Rule #1 of foundation performance is to maintain consistent hydration to the soil around and below the slab foundation. This means the plumbing drains need to be checked for leaks, every 5-10 years minimum and especially each time a house is purchased. Rule #2 of foundation maintenance is to refer to rule #1.
Today, I want to share images of the evolution of a plumbing leak.
Here, a slab foundation is formed up on a sloped lot. (Same system on a flat lot, just less form board height needed).
Back fill is brought in to minimize the amount of concrete needed to make the slab. Bags of sand/dirt hold up the fill so the concrete beams or structure of the slab are resting on original soils. Plumbing drain lines are installed, supported by the fill dirt.
The pipes are now resting on poor long term support and really should be suspended from the poured concrete above with stainless steel hanging brackets. Installing drain pipes without hangers is 100% typical and normal but also is a poor practice as the fill dirt will move independently of the slab. This system has the pipes under tension causing failure.
After the plumbing is installed, a plastic moisture barrier is installed and then the structural components are installed. In this case, the structure is post tension cables and re-bar. Next the concrete will be placed to complete the slab foundation.
Soil supporting the pipes settles over time and the pipe joints separate because the horizontal runs of the pipes are too heavy for the vertical connections to stayed glued. Note: Rarely does the PVC pipes break in the pipe runs. Typically it is the joints that disconnect. This picture is the bath tub fixture that disconnected, but also the toilet and sink in this bathroom disconnected too. Another point to note is that once a slow leak occurs at one fixture, it helps compact the fill dirt causing more stress on the connective joints of other fixtures which causes more leaks.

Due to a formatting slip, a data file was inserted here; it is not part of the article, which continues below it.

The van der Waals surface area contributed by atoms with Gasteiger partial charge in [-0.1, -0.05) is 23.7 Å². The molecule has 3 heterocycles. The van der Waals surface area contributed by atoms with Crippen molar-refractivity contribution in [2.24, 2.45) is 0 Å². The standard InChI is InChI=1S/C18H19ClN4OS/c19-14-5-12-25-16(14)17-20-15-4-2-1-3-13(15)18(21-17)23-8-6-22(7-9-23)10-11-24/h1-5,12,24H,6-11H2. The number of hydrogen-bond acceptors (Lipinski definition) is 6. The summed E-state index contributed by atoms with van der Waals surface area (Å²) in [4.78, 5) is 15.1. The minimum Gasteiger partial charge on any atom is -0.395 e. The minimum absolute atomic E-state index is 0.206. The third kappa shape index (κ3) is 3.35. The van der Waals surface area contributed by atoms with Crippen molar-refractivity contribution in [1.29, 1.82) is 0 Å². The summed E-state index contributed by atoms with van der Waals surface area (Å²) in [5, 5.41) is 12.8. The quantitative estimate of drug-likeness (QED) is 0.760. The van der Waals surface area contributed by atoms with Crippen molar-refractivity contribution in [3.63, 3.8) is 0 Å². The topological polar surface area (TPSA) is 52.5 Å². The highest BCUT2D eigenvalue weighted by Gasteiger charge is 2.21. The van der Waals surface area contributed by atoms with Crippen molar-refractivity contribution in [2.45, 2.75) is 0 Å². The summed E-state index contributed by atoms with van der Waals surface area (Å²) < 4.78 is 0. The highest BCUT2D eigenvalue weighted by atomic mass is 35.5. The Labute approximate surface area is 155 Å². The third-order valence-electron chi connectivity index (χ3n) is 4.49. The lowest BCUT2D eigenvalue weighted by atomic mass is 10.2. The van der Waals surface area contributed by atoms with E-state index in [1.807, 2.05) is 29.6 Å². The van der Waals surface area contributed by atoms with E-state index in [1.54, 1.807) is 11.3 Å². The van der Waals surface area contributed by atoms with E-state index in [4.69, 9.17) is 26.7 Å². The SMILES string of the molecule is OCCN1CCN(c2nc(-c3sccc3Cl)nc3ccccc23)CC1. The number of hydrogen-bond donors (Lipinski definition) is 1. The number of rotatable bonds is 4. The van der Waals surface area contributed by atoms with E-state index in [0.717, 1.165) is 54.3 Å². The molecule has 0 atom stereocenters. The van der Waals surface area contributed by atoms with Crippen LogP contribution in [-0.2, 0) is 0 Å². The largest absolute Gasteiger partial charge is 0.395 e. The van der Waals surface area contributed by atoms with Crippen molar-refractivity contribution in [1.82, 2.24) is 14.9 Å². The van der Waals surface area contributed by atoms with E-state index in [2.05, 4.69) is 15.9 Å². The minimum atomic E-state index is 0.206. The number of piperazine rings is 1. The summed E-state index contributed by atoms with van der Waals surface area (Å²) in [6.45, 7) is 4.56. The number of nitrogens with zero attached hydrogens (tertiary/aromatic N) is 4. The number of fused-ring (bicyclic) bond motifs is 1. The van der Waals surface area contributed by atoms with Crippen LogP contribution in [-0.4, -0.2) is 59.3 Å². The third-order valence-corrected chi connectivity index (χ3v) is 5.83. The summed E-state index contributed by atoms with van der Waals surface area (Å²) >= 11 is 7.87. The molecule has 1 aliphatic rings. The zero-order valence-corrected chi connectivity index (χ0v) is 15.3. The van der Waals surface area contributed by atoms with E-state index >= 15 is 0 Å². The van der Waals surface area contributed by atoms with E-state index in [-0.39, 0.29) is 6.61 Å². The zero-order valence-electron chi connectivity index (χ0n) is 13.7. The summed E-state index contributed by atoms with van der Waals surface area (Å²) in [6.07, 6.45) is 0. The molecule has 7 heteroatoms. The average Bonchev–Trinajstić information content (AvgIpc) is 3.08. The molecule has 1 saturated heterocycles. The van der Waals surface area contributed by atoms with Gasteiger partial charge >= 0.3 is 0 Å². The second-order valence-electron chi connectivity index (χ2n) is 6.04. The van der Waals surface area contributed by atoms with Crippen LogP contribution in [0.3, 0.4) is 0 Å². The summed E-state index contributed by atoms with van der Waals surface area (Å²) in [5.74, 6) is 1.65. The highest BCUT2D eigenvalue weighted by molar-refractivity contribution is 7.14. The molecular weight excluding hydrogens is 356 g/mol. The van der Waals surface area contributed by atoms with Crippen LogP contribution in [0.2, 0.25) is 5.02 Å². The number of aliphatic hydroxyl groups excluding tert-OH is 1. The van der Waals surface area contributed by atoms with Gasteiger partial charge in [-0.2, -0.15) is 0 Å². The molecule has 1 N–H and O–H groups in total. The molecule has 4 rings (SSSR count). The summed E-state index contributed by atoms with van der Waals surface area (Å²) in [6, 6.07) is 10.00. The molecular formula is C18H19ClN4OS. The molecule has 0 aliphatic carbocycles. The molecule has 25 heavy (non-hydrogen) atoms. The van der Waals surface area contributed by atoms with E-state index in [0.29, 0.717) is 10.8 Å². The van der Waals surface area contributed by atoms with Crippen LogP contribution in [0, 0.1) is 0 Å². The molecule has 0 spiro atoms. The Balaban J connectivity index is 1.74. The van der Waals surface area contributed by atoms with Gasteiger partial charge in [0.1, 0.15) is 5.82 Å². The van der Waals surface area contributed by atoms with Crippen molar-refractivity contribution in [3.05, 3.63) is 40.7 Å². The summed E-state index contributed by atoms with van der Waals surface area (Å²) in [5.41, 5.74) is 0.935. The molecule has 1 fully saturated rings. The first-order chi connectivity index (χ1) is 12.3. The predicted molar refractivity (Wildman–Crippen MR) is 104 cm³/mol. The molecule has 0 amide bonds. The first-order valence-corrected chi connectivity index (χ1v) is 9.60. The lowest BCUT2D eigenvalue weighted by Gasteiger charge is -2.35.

This is a great photo of the typical situation of the “slab-on-grade” actually not sitting on the fill dirt. The structural beams of the home are supporting the slab sections between the structural beams, not the fill dirt. The design engineer knew the fill was not going to be supporting the concrete long term that is why he approved the foundation plan. Too bad most engineers do not consider how the plumbing is supported.
Most every slab foundation we work on is performing identical to this slab.The fortunate thing for this home owner is the structural beams are resting on surface bedrock as this home is in the hill country. If this home was built on expansive clay soil with little or no bedrock, the foundation may have failed too and would need repairs that could cost additional thousands of dollars, not to mention all the sheet rock and cosmetic finishes of the home that would have failed.
This is the floor plan of the home highlighting the tunnel it took to access the drain lines. All the new repaired pipes are now connected to the slab with stainless steel hangers for long term support and performance. Note: cost of repairs: $26,000.00
Remember, rule #1 of foundation performance is to maintain consistent hydration to the soil around and below the slab foundation. Remember to check the plumbing outflow from your home needs to be checked for leaks every 5-10 years minimum and especially each time a house is purchased.
What’s rule #2 of foundation maintenance?
Easy. ALWAYS refer to rule #1.